Modeling the Transport of Sediments and Hydrophobic Contaminants in the Lower Saginaw River

Document Type



Engineering (HMC)

Publication Date



A study of processes that are significant in the transport and fate of sediments and hydrophobic contaminants in the lower Saginaw River over long periods of time, up to 25 years, has been made. The numerical model used in the analysis consists of a two-dimensional, vertically-integrated, time-dependent hydrodynamic and sediment transport model coupled (a) with a three-dimensional, time-dependent model of the dynamics of the sediment bed and its properties and (b) with a model of the transport and fate of hydrophobic contaminants. Calculations of sediment transport for different magnitude flow events demonstrate the variations in erosion and deposition at different sites and the dependence of this erosion and deposition on the flow rate. These calculations also illustrate the inherent variability, or uncertainty, in any long-term predictions since the results depend to a great extent on the times of occurrence of the largest flow events, times which can not be predicted but are only known statistically. The transport and fate of PCBs were also investigated with the emphasis on the effects of (a) large flow events, (b) incoming upstream PCB loads, and (c) burial of contaminated sediments by clean sediments with subsequent erosion of sediments by a large flow event. The analysis clearly shows that the major erosion of contaminated sediments occurs at the edge of the river channel with little erosion of contaminated sediments in the near-shore area.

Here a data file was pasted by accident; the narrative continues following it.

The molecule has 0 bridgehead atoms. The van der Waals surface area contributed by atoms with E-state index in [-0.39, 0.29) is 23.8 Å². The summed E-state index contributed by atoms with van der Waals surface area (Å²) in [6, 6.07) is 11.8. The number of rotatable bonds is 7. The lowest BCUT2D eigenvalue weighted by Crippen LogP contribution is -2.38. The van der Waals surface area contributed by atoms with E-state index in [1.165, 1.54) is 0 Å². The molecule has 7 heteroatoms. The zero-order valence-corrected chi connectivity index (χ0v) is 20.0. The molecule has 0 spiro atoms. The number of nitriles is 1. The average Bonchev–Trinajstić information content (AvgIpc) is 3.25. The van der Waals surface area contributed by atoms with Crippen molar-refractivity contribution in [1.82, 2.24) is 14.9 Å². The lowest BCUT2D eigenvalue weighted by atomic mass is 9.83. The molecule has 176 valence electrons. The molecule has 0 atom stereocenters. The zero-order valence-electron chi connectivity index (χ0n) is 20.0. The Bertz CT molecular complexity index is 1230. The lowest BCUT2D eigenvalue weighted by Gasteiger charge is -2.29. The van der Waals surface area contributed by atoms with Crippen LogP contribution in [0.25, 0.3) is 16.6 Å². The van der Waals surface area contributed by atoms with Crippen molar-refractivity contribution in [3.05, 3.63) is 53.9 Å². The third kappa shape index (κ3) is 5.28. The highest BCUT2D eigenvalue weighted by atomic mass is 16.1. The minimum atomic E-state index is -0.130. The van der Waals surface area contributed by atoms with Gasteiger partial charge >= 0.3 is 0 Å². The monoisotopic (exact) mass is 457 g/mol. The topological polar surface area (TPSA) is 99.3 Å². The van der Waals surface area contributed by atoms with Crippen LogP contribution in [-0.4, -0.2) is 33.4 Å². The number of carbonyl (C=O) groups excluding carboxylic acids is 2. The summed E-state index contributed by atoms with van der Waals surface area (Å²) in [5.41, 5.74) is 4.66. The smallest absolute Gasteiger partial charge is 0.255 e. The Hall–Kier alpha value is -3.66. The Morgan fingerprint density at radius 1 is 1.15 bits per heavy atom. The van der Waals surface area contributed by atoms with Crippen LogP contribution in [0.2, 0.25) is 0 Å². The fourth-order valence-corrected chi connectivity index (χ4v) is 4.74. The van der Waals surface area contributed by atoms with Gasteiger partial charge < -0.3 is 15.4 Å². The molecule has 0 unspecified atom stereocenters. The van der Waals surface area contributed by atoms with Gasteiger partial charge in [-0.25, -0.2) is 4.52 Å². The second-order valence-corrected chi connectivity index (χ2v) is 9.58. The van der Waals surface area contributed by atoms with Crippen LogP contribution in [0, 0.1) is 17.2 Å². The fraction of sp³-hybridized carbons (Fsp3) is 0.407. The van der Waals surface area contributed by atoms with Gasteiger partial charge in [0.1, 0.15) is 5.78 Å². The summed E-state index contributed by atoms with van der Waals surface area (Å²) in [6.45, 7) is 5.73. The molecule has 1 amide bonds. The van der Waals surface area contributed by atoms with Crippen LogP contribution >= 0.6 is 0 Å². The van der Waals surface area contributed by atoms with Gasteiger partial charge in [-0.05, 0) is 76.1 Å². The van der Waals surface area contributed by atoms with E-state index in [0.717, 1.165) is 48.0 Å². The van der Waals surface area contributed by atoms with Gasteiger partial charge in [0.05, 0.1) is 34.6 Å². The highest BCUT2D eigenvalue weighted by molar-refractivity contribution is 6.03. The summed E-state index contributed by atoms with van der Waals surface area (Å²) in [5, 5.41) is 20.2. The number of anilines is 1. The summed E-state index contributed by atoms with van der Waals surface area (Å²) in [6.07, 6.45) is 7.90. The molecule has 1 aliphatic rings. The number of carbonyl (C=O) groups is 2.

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© 1996 International Association for Great Lakes Research. Published by Elsevier B.V. All rights reserved.